Judge David Johnson makes his own crop circles in his chest hair. His wife is rarely amused.
The mystery. The deception. The truth.
Crop circles: the result of enterprising, geographical geniuses who stomp around in the middle of the might with boards attached to their feet or cryptic agro-messages from extraterrestrials? A probing question, and one that CircleSpeak, a most excellent documentary, seeks to answer.
Set in the fields of England, CircleSpeak tracks the phenomenon of the crop circles, from when they first appeared in the '70s to their 21st century incarnations. And though these circles are indeed fascinating—ridiculously complex in some instances—the focus of Kirk Kirkland's film rests on the people that inhabit the ongoing supernatural (?) drama. Needless to say, these folks are colorful characters, and range from hardcore alien enthusiasts to hardened skeptics. Kirkland takes his camera into pubs and homes and out to the field, capturing all the idiosyncrasies therein.
Interwoven with the copious interviews is crop circle footage, taken via helicopter, revealing the often exquisite detailing that is involved with the bizarre designs. Perfect circles, intricate shapes, impressively symmetrical geometry all around—but who are the perpetrators?
The more whimsical theorists posit an outer space influence, pointing to the amazing patterns. But Kirkland has tracked down some hooligans who admit to being hoaxers, and have honed their crop-stomping to an impressive craft. It is the tension created between the hoaxers and the believers that proves to be the most interesting aspect of the documentary. The believers are angry at this reveal, and in the film's most memorable scene, at the annual conventions that draws believers to congregate and look at slides and hash out theories, you see emotions of betrayal and disgust visibly boil over. This kind of gut emotional reaction brought to mind another documentary I recently reviewed called Waiting for NESARA. That film also dealt with folks with…er…alternative views on the cosmos and the role extraterrestrials play in human affairs, and both featured these people in scenes of profound emotional impact. Which I find fascinating. Despite the fact that a lot of ideologies espoused by these characters reads like an Isaac Asimov novella, they cling to it and it shapes the purpose of their lives. Hey, more power to them, but when the rug is pulled out from beneath their worldview, the results, captured on film, are engaging and little sad.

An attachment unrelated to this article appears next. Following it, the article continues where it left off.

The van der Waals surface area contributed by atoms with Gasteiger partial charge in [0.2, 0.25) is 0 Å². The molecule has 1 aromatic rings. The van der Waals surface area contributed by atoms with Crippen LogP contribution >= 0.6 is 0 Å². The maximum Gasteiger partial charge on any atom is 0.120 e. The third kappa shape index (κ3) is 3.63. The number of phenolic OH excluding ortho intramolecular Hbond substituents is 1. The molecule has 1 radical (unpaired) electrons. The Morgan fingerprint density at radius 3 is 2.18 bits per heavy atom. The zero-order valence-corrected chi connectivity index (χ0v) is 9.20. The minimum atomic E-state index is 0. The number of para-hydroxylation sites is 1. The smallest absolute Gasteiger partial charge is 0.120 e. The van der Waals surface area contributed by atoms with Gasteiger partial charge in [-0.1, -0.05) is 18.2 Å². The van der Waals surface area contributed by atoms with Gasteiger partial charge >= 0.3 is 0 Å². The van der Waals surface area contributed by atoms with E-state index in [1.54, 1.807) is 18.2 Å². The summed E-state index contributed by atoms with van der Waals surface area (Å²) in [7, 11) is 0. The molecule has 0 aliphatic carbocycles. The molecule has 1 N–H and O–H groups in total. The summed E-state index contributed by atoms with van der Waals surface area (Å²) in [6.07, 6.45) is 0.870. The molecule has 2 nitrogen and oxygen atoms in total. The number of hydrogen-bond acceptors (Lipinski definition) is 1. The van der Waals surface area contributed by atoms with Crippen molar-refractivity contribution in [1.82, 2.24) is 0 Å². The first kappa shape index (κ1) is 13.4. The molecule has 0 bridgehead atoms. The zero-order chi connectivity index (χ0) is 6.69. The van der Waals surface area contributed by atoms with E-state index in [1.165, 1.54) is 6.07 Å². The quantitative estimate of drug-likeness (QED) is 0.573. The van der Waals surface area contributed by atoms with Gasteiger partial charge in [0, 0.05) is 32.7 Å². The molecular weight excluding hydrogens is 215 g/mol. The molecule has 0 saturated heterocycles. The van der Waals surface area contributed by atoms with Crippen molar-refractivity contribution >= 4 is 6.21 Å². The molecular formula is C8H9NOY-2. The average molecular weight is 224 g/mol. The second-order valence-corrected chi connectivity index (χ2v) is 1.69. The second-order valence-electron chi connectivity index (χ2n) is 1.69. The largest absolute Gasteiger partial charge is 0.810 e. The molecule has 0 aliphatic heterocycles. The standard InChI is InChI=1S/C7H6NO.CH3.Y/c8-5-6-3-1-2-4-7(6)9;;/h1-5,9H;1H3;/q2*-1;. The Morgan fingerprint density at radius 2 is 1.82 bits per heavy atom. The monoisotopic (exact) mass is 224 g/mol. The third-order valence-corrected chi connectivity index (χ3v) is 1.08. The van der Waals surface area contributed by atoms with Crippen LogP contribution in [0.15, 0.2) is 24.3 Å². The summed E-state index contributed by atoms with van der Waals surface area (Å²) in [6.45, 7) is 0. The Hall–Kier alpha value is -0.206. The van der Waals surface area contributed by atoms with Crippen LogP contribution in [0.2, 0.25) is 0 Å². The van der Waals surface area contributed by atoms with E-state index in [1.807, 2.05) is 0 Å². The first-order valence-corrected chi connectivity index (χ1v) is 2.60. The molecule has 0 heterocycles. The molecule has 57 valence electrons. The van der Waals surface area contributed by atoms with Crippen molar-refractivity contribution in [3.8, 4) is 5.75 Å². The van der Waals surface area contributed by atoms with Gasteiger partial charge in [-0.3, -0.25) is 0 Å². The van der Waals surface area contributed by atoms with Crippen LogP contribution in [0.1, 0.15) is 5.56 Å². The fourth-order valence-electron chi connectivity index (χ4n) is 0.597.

Kirkland covers lots of ground here, leaving no corn husk unturned in his quest to provide a complete picture of the mystery. He talks to big time researchers and dudes just hanging around drinking pints. Each has different takes on the phenomenon, and through Kirkland's lens we see small underground societies resting on both ends of the spectrum: the aforementioned believers and the "circlemakers," the folks who take to the fields to make their own creations.
The back of the disc case describes this DVD as "the most comprehensive collection of crop circle material ever produced." I am inclined to side with the self-affixed accolade. For anyone with even a remote interest in the subject, CircleSpeak is a must-see.
Two hours of bonus features supplement the program and are divided into two categories: deleted scenes and interviews. The interviews are very good, fleshing out characters you've seen in the film proper and giving them their extended say. Deleted scenes offer even more footage, including extended aerial takes of the circles.
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